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Profitable B2B Inbound Marketing Interview with Jason Durham

Last month Jason Durham interviewed me for his blog. You can catch the two posts here and here if you missed them.

Now it’s my turn to ask Jason a few questions. This interview with him is based specifically on how B2B companies can use inbound marketing to increase leads and ultimately sales. Here we go…

Ryan: Jason, tell us who you are, what you do, and who you work for…

Jason Durham B2B Marketing

I love the look on Jason's face. He's like "B2B Marketing Problems? Bring it."

Jason: Cool! First off, thanks for hooking me up with a great interview earlier! To those reading this . . . hit Ryan up for his mad ninja social media skill! He has an amazing insight in helping companies discover the “why” and “how” in this world of inbound marketing! He is also a great speaker!

So, who am I? That’s really a loaded question! Ha! I am an irreverent guy from Louisiana who has been doing traditional marketing for around 16 years now at an amazing company.

Officially I am the Marketing, Creative, and Social Media Director for PacTec, Inc. based in Louisiana. It’s a great place to work with really amazing people!

I also have a special needs child which leads me to mentioning my passion to help non-profits, specifically those who help special needs children, with their social media strategies. Not many of them have the budgets to really pump into a full time social media person, so I get to sit down with them, have some coffee and help them push their vision through social media. It’s highly rewarding . . . and fun! I love it!

Ryan: Thanks for the kind words!  ”A great speaker.”?  You have been sheltered, my friend. haha 

I love the fact that you were able to create a successful inbound marketing strategy for PacTec from the ground up. No huge budget to start. No big consulting firms. Just hard work.

So, what comes to mind when we talk about inbound marketing? Define it for us in your own words.

Jason: I don’t think you can really understand, or have a concept of, what inbound marketing is, without first having some understanding of what outbound marketing is. Outbound marketing is usually considered “old school”, you know? It’s print media, radio and tv spots, telemarketing and even direct mail. It’s basically a push – you are pushing your product to, and some say “on”, your audience.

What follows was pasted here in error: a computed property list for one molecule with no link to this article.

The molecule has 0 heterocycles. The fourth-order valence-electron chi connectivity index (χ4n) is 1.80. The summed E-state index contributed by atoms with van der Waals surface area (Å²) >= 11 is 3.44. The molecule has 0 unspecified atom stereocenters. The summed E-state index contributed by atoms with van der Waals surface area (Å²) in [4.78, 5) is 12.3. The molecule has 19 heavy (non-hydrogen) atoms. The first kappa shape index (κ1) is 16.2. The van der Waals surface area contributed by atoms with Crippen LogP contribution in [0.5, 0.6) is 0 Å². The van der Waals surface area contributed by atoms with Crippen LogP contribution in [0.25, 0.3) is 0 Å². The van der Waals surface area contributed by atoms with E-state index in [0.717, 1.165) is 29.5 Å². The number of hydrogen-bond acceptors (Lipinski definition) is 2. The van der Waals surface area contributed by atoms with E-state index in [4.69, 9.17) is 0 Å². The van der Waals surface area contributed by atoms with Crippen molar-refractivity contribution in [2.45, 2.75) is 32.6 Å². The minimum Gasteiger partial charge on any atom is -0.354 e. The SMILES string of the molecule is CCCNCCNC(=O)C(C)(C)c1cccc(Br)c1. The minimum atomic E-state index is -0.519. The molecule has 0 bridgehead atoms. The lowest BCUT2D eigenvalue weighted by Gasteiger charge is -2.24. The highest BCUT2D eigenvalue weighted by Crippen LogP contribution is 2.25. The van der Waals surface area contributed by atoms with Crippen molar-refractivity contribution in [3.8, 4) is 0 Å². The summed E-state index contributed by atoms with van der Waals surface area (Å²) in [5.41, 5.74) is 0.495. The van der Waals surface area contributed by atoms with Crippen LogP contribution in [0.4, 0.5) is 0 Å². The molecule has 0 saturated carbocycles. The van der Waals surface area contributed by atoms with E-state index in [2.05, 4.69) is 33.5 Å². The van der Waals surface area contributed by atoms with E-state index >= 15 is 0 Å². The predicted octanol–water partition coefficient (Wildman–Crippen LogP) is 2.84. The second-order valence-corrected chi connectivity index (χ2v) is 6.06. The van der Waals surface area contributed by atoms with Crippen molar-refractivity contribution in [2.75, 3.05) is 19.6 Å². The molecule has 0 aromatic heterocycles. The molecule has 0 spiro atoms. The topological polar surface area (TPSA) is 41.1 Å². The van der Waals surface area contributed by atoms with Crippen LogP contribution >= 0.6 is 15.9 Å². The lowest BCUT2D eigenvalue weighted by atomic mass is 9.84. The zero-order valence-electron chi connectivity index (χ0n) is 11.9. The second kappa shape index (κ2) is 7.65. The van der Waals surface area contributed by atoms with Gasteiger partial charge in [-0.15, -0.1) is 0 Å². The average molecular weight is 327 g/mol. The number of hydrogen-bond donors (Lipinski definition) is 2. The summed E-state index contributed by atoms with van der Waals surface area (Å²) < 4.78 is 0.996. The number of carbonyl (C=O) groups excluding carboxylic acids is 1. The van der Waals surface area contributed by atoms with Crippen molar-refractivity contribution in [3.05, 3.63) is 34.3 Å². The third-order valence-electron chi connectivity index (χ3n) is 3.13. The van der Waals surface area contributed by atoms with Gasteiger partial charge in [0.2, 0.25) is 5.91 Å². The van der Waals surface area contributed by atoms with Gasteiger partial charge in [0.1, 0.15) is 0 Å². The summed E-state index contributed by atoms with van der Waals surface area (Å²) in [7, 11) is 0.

Inbound however is different in approach. Inbound is really about relationships right? It’s about building trust through awesome content that people are looking for! Inbound isn’t just (the) Facebook or Twitter, but it’s about connecting and actually becoming what Chris Brogan and Julien Smith mentioned in their book . . . inbound is about becoming a trust agent! When you build trust . . . you build this whole influence level. That’s why ROI with inbound marketing is usually considered return on influence, rather than return on investment.

But let me say this . . . as a B2B, I really think it is imperative to have both your outbound and your inbound marketing “cross the streams” so to speak. They really can, and should, be complimentary to, and supportive of each other. If a B2B company thinks they can get away with just doing inbound marketing, then they really take the chance of screwing the pooch with their marketing efforts! Inbound marketing also does give you the ability to measure your return on investment in your outbound marketing efforts!

Ryan: I describe Outbound marketing as “shouting a message at a group of people who either are or are not potential customers. Let’s tell them what WE want them to hear whether they want to hear it or not. If we say it enough times, maybe they’ll understand.” Right? Whereas Inbound IS about relationships, I agree. What a great answer!

This was just the first of a two part post with Jason Durham. Stay tuned for the second half where we discuss the specifics of how Jason uses Inbound Marketing to attract customers and his advice for companies looking to start their own Inbound Marketing strategy.

In the meantime, check out Jason’s kick ass blog on B2B Social Media and Inbound Marketing.

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Two Quick Social Media Marketing Tips for the New Year

Welcome to 2012!  Let’s start the year off with a couple of Social Media stats and predictions for 2012 as they relate to your Baton Rouge business and show how you can use the information to gain more customers in this new year.

The guys at Awareness, Inc. conducted a survey last year that reached more than 320 marketers from a range of industries and levels of marketing experience about Social Media and its challenges in 2012. 

In this article we will highlight the points we feel are most important, and we will offer our own commentary so you can understand the relevance of how this information might also pertain to your company.  As always, you can expect quick tips and action items from us to make your social media marketing more effective.  Enjoy!

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How Much Engagement Can Your Business Handle?

Retail and Restaurant Business Owners are looking to Social and Mobile Marketing to bridge gaps in their Business Marketing plans.  Traditional marketing channels are beginning to take a backseat to Social and Mobile marketing techniques simply because newer technologies (like smartphones, iPads, and other mobile devices) are more integrated with the customer’s daily activities.

Our Recommendation

We recommend that businesses use

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Benefits of Social Media for a B2B Company

One question I am asked often is “How does Social Media benefit a B2B Company?”  B2B (Business to business) companies sell products or provide services to other companies.  Think a Welding Supply company that sells products to welders who in turn make products for end use.

How does Social Media benefit a B2B Company?

B2B business owners are aware that Social Media can add new value to their company, but it is difficult at times for them to understand HOW it adds value. 

In this post we discuss the Benefits that Social Media sites and tools provide to B2B companies.